So far every single bit of malware that has appeared for OS X has been of this form. Every one has required user interaction in order to install, execute and replicate. Even the sneakiest one had to fool users into installing a non-existent video codec in order to see Britney Spears naked. (Seriously folks you can see Britney Spears naked with no additional software required.) Without user naivete, it’s unlikely there would be much serious malware in the world at all these days. The competition organisers in Canada clearly knew they were being directed to malware sites, so they didn’t even get fooled — they actually had to be wilfully compliant with hacking the MacBook Air. See, it wasn’t such a small change to the rules after all, was it?

But naivete does seem to be in ready supply these days, and it’s on all sides of the OS divide. And, quite possibly, the most naive of all are Mac users who think that because there are no true viruses for Mac OS X their computing habits are immune. Read this carefully: viruses aren’t the problem — you are.

Most Windows users are used to living in the shadow of insecurity. they’re battle-hardened. There’s enough new ones around that the malware writers know they can still make a quid by exploiting silliness, but for the most part Windows users have a high awareness of security. Linux users used to be the most security-conscious of all, because mostly they were particularly geeky types who knew the insides and outsides of their machines upside down and backwards. With the advent of easily-installable Linux distributions like Ubuntu, though, that’s changing.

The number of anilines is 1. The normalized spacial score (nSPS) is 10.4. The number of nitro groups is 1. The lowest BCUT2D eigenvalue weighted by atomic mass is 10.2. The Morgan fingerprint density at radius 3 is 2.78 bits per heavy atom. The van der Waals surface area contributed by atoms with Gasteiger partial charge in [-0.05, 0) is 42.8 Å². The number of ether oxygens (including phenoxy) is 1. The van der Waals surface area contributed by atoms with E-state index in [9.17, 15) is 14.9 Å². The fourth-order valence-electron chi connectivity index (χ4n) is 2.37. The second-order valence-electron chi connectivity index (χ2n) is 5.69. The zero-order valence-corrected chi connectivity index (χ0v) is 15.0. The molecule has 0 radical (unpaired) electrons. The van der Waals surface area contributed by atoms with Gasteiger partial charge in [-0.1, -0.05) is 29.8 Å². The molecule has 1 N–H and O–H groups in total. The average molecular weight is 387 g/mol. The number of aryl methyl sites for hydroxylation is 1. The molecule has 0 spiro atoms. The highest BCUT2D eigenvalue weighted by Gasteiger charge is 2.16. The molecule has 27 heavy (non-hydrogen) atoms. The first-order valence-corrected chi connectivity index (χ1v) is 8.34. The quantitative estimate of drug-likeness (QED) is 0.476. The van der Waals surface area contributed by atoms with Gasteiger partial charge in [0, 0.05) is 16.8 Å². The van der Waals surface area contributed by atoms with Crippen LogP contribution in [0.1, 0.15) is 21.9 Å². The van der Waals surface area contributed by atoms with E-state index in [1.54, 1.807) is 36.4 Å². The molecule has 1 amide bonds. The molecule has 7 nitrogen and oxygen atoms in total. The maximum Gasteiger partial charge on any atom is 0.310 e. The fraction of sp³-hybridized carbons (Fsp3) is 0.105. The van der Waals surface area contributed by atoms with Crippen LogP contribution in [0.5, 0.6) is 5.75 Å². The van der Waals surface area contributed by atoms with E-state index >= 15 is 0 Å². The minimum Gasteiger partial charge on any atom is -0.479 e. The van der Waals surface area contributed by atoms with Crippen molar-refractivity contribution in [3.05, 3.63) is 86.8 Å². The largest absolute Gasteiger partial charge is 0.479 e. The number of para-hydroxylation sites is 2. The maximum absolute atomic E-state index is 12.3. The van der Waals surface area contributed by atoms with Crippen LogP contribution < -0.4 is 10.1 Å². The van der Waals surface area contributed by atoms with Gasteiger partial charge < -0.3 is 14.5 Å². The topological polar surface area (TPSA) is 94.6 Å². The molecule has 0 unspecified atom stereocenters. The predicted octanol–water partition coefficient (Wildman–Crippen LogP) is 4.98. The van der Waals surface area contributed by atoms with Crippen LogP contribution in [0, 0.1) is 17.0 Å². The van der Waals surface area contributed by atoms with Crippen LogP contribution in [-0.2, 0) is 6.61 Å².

The pick of the crop, though, are Mac users, who are now pretty numerous and have not yet had a serious security scare. A lot of them, indeed, have been lured to the Mac by the promise of a secure, worry-free world of milk and honey where hackers don’t try to steal your online banking password by directing you to a fake web site. The malware authors are, no doubt, licking their chops as they circle around us.

Are you scared yet? Well, don’t be. Be smart instead. Don’t open e-mail attachments unless you know precisely what they are beforehand. Don’t click on random web site links. If someone promises you something that sounds too good to be true — free cash, privileged information or pictures of Britney Spears with her clothes on for a change — don’t believe them. And if anyone asks for your passwords, usernames, credit card numbers or other confidential information, triple-check their credentials.

Here’s a quick hint: banks will never send you an e-mail that requires you to click a link. Never. You get one that does, it’s a fake. See how easy this can be?

Anyway, back to "pwn to own". That MacBook Air was not compromised by Charlie Miller. It was not compromised by his malware-ridden web site. It was not compromised by whatever obscure flaw he exploited. The machine was compromised by the competition organiser who suspended his normal disbelief and clicked on a link that he knew he shouldn’t. Chances are reasonable that if your machine ever gets hacked, it’ll happen much the same way.

At this stage I don’t know if the Sony and Fujitsu machines have been compromised or not. If not, I suspect the reason isn’t greater security. I strongly suspect it’s because everyone there wanted the MacBook Air.